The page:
While the USCIS processes an affirmative asylum application, the candidate is free to live their life as usual. When their paperwork is fully processed, they will receive an invitation to schedule an interview with an Asylum Officer. The asylum officer’s job is to talk with applicants about their lives, experiences, and reasons for seeking asylum. After the interview, the asylum officer then determines if a person is eligible for asylum.

The Asylum Interview

The asylum interview is the most critical aspect of the affirmative asylum process. Applicants and all derivative beneficiaries (like children and spouses) should arrive with all required paperwork, including a hard copy of their I-589, identification documents, birth and marriage certificates, and travel documents. Due to the sensitive and stressful nature of the interview, applicants are welcome to bring legal representation to the interview. A lawyer will both protect your rights and serve as a source of comfort.

During the hour-long interview, candidates must tell their asylum officer as many details as possible in order to help establish credible fear. While this can be daunting and emotional, it’s a necessary step to gaining asylee status. After the interview, candidates will typically receive a final decision within two weeks. You can read more about what to expect during the interview on the USCIS’s website.

Unfortunately, many people are devastated when they receive an asylum denial. First and foremost, remember that an asylum denial does not mean that the asylum officer believes that you were lying. After receiving an affirmative asylum denial, the USCIS may refer the candidate for removal proceedings. At that time, they can seek defensive asylum through the U.S. immigration court system.

Defensive Asylum

When a person faces certain deportation, a final defense from removal is “Defensive Asylum.” Unlike affirmative asylum, which is processed via the USCIS, defensive asylum cases are considered through the U.S. immigration court system. Final decisions are rendered by a U.S. immigration judge.

Eligibility Requirements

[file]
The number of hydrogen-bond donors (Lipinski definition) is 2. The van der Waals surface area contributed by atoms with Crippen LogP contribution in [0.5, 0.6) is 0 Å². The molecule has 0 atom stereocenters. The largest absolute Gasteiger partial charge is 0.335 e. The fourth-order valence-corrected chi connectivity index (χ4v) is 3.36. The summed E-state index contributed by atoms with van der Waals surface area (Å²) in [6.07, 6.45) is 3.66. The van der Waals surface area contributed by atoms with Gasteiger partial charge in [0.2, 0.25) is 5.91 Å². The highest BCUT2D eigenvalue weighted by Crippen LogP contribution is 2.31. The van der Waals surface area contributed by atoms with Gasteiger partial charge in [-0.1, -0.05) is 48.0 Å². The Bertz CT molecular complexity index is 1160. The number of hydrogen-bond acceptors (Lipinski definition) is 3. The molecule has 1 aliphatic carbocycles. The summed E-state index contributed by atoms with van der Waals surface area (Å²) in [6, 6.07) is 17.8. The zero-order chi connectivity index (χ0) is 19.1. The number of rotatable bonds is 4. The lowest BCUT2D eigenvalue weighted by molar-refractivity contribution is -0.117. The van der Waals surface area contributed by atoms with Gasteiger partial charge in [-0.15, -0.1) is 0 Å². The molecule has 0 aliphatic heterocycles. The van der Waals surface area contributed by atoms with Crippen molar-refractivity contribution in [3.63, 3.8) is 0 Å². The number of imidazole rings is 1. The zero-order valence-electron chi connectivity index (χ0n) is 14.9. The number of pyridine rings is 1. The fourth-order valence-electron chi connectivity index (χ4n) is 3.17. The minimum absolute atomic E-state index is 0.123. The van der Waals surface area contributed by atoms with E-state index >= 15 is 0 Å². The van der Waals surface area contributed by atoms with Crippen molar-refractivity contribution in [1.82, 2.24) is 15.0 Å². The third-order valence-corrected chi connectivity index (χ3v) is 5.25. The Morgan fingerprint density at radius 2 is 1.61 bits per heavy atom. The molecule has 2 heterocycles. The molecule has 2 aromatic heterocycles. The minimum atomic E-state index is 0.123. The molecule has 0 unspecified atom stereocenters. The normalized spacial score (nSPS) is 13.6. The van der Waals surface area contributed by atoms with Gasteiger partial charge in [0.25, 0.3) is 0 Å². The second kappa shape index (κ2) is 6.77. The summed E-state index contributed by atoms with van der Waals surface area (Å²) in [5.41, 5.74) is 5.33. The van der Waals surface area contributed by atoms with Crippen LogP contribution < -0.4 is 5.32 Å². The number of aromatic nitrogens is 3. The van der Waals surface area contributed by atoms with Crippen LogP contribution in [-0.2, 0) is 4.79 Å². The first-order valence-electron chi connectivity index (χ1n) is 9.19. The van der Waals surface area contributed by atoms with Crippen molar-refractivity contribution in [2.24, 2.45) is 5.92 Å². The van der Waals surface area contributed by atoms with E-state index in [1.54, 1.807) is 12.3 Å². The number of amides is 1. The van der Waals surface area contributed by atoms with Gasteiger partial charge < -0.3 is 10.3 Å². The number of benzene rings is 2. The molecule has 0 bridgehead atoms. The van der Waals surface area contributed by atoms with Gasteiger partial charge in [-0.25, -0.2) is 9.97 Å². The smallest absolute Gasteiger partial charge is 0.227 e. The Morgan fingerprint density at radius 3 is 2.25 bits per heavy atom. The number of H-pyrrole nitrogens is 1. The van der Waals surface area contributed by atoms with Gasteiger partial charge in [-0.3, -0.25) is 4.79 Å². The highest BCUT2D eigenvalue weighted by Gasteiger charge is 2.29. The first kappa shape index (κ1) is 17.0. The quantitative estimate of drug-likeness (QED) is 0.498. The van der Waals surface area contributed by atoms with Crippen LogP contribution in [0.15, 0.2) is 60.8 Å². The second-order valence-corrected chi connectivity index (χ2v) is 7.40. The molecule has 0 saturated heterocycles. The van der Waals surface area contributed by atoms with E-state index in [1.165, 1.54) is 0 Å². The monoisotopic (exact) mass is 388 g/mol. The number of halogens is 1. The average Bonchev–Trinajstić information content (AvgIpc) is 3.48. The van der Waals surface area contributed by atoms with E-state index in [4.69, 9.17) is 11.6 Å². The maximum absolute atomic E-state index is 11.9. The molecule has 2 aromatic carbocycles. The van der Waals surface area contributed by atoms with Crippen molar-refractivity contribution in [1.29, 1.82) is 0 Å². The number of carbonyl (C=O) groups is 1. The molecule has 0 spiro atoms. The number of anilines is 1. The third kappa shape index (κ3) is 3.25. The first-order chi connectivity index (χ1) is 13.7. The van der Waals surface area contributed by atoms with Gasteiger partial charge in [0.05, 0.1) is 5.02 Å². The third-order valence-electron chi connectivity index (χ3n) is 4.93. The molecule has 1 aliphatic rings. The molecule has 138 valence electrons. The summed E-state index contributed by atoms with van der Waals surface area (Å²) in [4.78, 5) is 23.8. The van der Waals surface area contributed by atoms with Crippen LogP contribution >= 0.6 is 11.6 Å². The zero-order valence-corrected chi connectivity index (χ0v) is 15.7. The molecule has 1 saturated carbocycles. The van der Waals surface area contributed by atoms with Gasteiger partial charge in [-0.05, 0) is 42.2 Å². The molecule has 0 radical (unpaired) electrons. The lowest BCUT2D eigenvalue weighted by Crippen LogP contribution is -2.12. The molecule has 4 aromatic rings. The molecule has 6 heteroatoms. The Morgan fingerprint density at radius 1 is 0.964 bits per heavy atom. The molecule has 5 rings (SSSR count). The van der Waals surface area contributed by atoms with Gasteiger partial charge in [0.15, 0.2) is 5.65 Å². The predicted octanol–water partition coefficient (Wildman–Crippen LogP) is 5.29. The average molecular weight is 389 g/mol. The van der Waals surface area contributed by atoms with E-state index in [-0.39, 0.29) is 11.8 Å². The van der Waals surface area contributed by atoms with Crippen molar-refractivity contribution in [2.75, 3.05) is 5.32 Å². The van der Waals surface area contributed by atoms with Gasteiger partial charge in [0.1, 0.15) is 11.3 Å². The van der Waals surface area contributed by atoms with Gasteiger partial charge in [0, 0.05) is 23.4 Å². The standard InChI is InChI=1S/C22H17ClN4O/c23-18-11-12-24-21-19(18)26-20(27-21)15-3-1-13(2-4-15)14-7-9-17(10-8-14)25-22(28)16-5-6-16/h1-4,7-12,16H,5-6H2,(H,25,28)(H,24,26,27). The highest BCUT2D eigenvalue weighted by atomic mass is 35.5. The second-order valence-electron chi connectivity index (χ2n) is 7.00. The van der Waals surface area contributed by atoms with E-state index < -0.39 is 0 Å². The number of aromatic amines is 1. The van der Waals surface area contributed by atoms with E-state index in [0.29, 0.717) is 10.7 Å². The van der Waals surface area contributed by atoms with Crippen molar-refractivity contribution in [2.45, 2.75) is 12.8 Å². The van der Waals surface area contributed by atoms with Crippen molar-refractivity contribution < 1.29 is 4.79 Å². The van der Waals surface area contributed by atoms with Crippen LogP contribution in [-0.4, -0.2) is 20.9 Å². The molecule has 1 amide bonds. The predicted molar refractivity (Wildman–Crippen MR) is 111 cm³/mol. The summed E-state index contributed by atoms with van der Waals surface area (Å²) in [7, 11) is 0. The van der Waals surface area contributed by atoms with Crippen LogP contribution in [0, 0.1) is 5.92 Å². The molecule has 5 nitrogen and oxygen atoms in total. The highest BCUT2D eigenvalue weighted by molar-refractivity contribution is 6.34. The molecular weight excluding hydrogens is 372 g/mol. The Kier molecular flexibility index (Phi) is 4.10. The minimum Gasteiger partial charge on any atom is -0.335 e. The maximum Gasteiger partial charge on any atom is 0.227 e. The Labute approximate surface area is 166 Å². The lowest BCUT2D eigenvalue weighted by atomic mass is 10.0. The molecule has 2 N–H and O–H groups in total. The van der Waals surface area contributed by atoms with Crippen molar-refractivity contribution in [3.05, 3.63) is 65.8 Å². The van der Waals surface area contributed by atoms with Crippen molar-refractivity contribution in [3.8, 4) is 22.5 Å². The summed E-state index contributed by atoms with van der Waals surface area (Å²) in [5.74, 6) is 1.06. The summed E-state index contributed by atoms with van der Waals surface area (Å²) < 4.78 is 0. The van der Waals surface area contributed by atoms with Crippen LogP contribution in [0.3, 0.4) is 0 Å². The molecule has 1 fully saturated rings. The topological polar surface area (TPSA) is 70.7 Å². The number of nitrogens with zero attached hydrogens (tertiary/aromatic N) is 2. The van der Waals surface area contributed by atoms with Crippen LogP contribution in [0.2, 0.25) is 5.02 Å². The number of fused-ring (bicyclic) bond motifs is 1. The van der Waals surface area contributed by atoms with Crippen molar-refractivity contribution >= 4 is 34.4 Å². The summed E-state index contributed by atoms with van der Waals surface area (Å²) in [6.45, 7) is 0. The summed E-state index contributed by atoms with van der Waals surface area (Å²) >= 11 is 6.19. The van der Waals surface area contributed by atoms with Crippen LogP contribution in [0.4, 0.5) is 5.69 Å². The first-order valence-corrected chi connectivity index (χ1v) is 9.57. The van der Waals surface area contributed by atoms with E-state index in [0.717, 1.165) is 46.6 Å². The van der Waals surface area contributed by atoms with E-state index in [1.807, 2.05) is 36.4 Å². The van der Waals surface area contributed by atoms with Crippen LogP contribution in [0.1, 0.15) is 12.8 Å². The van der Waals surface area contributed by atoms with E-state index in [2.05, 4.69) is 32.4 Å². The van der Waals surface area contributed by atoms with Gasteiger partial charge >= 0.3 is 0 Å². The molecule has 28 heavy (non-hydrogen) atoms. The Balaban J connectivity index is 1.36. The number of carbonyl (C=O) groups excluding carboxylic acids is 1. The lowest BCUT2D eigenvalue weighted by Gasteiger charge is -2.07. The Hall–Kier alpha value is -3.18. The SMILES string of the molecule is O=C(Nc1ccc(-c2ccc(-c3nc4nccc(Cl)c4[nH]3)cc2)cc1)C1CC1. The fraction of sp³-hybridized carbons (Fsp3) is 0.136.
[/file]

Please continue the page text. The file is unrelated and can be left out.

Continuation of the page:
Technically, anyone facing removal proceedings can request consideration for defensive asylum. In order to be truly eligible, though, a person must:

  • Meet the INA’s definition of a refugee;
  • Be present on American soil; and
  • Possess credible fear of persecution in their home country.

Because defensive asylum applicants are undergoing removal proceedings, if this level of asylum is denied, deportation is a very real possibility.

Application Procedure

There are several key procedural differences between affirmative and defensive asylum applications. Firstly, affirmative asylum candidates are free to continue their lives during proceedings. Unfortunately, this is often not the case for defensive asylum seekers, who may find themselves detained by Immigration and Customs Enforcement (ICE) for a portion or the entirety of their case. Detainment carries its own serious consequences, including isolation and limited legal options (if any).

Like affirmative asylum seekers, defensive asylum candidates are screened for “credible fear.” A government agent will discuss the potential asylee’s experience and reason for seeking protection. Further, the official will attempt to determine if the applicant has any bars to asylum. If they are found to possess credible fear and are otherwise eligible, the case moves forward to an immigration judge. Again, it is imperative that any candidate has legal counsel during interviews to ensure fair consideration.

If a defensive asylum case continues to an immigration judge, the judge will make the final decision. If an applicant receives relief from deportation through defensive asylum, they will immediately receive asylee status. All derivatives will also receive asylee status. On the other hand, if a case is denied, removal proceedings will continue. An immigration attorney can help consider other options for relief, if applicable.

What if Your Asylum Claim is Denied?

Remember, if your asylum case is denied, there are often options. For example, if an affirmative asylum application is denied, the candidate still has the option to claim defensive asylum.

If a defensive asylum candidate receives a denial, it can feel like hope is lost. But there might be other options for relief from deportation. An expert immigration attorney can help guide the way during such a stressful time.

Work with an Expert Austin Immigration Attorney

For thousands of refugees across the globe, asylum is a promise of a new life away from fear. Unfortunately, the U.S. application process can be lengthy, frustrating, and stressful. Successful cases require patience, persistence, and attention to detail. While no one can predict the outcome of any particular case, an immigration attorney will be your greatest ally during your asylum application. They can ensure all paperwork is correct and submitted on time. Further, they will protect your rights. Remember – work exclusively with attorneys who are registered with your state’s bar association.

Nanthaveth & Associates provides top-tier legal services to immigrants across Austin, Texas. We believe in the American dream, and each day we fight for our clients. Contact us today to schedule a free initial consultation. You’ll sit down with one of our skilled attorneys, discuss your case or application, and leave with a path forward.